Strategic planning provides focus and clarity to guide an organization to a successful future.
Strategic planning is a management tool. Its purpose is to help an organization do a better job - to focus its energy, to ensure that members of the organization are working toward the same goals, to assess and adjust the organization's direction in response to a changing environment. In short, “strategic planning is a disciplined effort to produce fundamental decisions and actions that shape and guide what an organization is, what it does and why it does it, with a focus on the future”. (John Bryson, Strategic Planning in Public and Nonprofit Organizations, 3rd edition, Jossey-Bass, 2004,p.6)
The process to create the strategic plan, along with the written document, greatly helps to clarify the organization’s plans and ensure that key leaders are aligned. The planning process should be designed to encourage an evolving organizational attitude of strategic thinking and discussion as opposed to a finished document. The format of the plan should be concise, easily accessible and simple to update.
Every organization’s strategic plan will be different in format and content based upon the organization’s lifecycle stage, its cultural norms and its needs.
In order to reach appropriate conclusions in your strategic plan, you must take the time to get data to inform your decisions. Below is a sampling of some of the areas in which you should investigate:
|Mission||Is it still relevant? What is the organization’s purpose and for whom does it serve this purpose? All information to come is reviewed in the context of the mission.|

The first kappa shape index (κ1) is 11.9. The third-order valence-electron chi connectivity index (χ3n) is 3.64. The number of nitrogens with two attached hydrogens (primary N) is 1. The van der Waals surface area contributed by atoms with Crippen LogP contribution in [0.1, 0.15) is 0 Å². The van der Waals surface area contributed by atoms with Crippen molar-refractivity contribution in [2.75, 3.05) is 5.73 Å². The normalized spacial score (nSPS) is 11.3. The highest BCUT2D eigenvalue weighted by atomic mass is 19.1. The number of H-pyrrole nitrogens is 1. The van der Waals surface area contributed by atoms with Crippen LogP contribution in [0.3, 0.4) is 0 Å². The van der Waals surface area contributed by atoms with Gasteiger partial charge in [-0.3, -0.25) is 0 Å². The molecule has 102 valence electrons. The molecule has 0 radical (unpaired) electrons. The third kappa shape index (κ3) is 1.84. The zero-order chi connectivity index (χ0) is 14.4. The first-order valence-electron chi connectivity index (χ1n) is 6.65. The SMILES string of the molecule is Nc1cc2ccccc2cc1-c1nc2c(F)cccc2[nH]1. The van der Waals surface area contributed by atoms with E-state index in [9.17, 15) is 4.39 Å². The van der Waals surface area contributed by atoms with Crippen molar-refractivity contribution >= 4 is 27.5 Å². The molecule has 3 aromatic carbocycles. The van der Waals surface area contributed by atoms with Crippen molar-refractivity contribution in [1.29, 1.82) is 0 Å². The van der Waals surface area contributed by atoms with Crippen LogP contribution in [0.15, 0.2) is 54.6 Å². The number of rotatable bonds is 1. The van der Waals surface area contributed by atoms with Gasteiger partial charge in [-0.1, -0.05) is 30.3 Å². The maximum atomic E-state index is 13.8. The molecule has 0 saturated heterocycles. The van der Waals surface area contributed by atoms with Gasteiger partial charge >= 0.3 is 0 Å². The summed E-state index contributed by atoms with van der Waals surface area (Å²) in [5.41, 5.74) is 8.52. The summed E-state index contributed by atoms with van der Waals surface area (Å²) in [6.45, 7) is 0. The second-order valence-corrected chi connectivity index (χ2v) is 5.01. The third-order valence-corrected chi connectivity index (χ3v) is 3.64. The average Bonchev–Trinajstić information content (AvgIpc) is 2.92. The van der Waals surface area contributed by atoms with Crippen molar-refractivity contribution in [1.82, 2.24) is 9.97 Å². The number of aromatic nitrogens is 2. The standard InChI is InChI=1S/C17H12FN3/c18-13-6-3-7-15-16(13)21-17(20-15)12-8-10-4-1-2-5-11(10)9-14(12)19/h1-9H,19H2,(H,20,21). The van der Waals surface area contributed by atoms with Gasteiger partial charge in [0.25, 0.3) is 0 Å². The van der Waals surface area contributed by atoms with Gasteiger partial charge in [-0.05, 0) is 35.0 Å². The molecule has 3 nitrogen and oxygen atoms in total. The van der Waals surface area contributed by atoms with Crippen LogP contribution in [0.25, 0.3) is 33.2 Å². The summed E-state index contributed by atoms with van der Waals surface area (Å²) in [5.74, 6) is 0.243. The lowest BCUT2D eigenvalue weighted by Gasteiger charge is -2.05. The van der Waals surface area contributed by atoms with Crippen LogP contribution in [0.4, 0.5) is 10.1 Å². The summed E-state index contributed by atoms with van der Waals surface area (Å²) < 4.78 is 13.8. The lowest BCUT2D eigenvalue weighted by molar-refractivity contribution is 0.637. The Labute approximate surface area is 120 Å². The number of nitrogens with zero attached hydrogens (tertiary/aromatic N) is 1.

|Needs assessment||What are the community needs? Who is the audience or client base?|
|Critical issues/internal assessment||What are the critical issues the organization is currently facing that the plan must address?|
|Market research||What other organizations are in the same marketplace and what are they offering? What is the organization’s unique competency?|
|Data||Hard Data vs. Soft data: Hard data examples include results from current processes, quantitative survey data, census data, data pulled from reports and research documents. Soft data examples include informal questions, focus groups or qualitative survey data,|
|Competitive analysis/external review||What is the external climate in which the organization is operating? What are the opportunities and the challenges?|
|Gap analysis||Where does this organization stack up against the internal and external assessment?|
|How will the organization support the goals and objectives for the initial year?|
|Strategies, tactics and objectives||Successful implementation will be more likely if your team creates an implementation plan with dates, responsible parties, objectives and outcome measures. You also increase your chances for success if elements of the plan are incorporated into performance appraisals, board meeting agendas and executive director updates to the board.|